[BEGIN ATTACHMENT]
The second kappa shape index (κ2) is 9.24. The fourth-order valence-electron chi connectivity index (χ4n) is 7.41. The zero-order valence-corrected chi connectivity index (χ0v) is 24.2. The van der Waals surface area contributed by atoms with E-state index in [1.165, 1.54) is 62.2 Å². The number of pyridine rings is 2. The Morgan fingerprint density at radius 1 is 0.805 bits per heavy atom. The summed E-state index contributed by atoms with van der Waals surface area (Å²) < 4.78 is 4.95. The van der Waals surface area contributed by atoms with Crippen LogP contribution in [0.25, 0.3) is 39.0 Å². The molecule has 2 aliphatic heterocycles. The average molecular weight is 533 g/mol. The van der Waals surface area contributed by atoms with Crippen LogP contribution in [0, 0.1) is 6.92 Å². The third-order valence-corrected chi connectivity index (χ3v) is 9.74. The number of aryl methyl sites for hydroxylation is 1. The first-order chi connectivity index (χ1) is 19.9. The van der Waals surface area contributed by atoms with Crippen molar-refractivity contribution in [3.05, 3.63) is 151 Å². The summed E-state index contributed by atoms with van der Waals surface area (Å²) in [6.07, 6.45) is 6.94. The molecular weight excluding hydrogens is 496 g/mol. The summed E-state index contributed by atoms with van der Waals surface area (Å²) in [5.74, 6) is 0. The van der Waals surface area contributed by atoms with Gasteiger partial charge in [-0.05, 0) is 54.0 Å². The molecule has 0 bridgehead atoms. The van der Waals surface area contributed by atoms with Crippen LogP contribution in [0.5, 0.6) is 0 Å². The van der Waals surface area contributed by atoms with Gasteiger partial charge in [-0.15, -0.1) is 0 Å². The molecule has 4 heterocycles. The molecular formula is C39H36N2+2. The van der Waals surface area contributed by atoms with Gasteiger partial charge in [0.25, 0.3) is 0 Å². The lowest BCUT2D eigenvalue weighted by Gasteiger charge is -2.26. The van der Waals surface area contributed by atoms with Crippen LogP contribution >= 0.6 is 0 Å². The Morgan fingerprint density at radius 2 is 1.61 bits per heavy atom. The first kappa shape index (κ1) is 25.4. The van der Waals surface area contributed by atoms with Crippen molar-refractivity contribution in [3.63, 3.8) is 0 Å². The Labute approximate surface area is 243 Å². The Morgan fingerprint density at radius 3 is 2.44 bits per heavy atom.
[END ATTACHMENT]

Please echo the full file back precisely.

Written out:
The second kappa shape index (κ2) is 9.24. The fourth-order valence-electron chi connectivity index (χ4n) is 7.41. The zero-order valence-corrected chi connectivity index (χ0v) is 24.2. The van der Waals surface area contributed by atoms with E-state index in [1.165, 1.54) is 62.2 Å². The number of pyridine rings is 2. The Morgan fingerprint density at radius 1 is 0.805 bits per heavy atom. The summed E-state index contributed by atoms with van der Waals surface area (Å²) < 4.78 is 4.95. The van der Waals surface area contributed by atoms with Crippen LogP contribution in [0.25, 0.3) is 39.0 Å². The molecule has 2 aliphatic heterocycles. The average molecular weight is 533 g/mol. The van der Waals surface area contributed by atoms with Crippen LogP contribution in [0, 0.1) is 6.92 Å². The third-order valence-corrected chi connectivity index (χ3v) is 9.74. The number of aryl methyl sites for hydroxylation is 1. The first-order chi connectivity index (χ1) is 19.9. The van der Waals surface area contributed by atoms with Crippen molar-refractivity contribution in [3.05, 3.63) is 151 Å². The summed E-state index contributed by atoms with van der Waals surface area (Å²) in [6.07, 6.45) is 6.94. The molecular weight excluding hydrogens is 496 g/mol. The summed E-state index contributed by atoms with van der Waals surface area (Å²) in [5.74, 6) is 0. The van der Waals surface area contributed by atoms with Gasteiger partial charge in [-0.05, 0) is 54.0 Å². The molecule has 0 bridgehead atoms. The van der Waals surface area contributed by atoms with Crippen LogP contribution in [0.5, 0.6) is 0 Å². The van der Waals surface area contributed by atoms with Gasteiger partial charge in [-0.15, -0.1) is 0 Å². The molecule has 4 heterocycles. The molecular formula is C39H36N2+2. The van der Waals surface area contributed by atoms with Gasteiger partial charge in [0.25, 0.3) is 0 Å². The lowest BCUT2D eigenvalue weighted by Gasteiger charge is -2.26. The van der Waals surface area contributed by atoms with Crippen LogP contribution >= 0.6 is 0 Å². The Morgan fingerprint density at radius 2 is 1.61 bits per heavy atom. The first kappa shape index (κ1) is 25.4. The van der Waals surface area contributed by atoms with Crippen molar-refractivity contribution in [3.63, 3.8) is 0 Å². The Labute approximate surface area is 243 Å². The Morgan fingerprint density at radius 3 is 2.44 bits per heavy atom.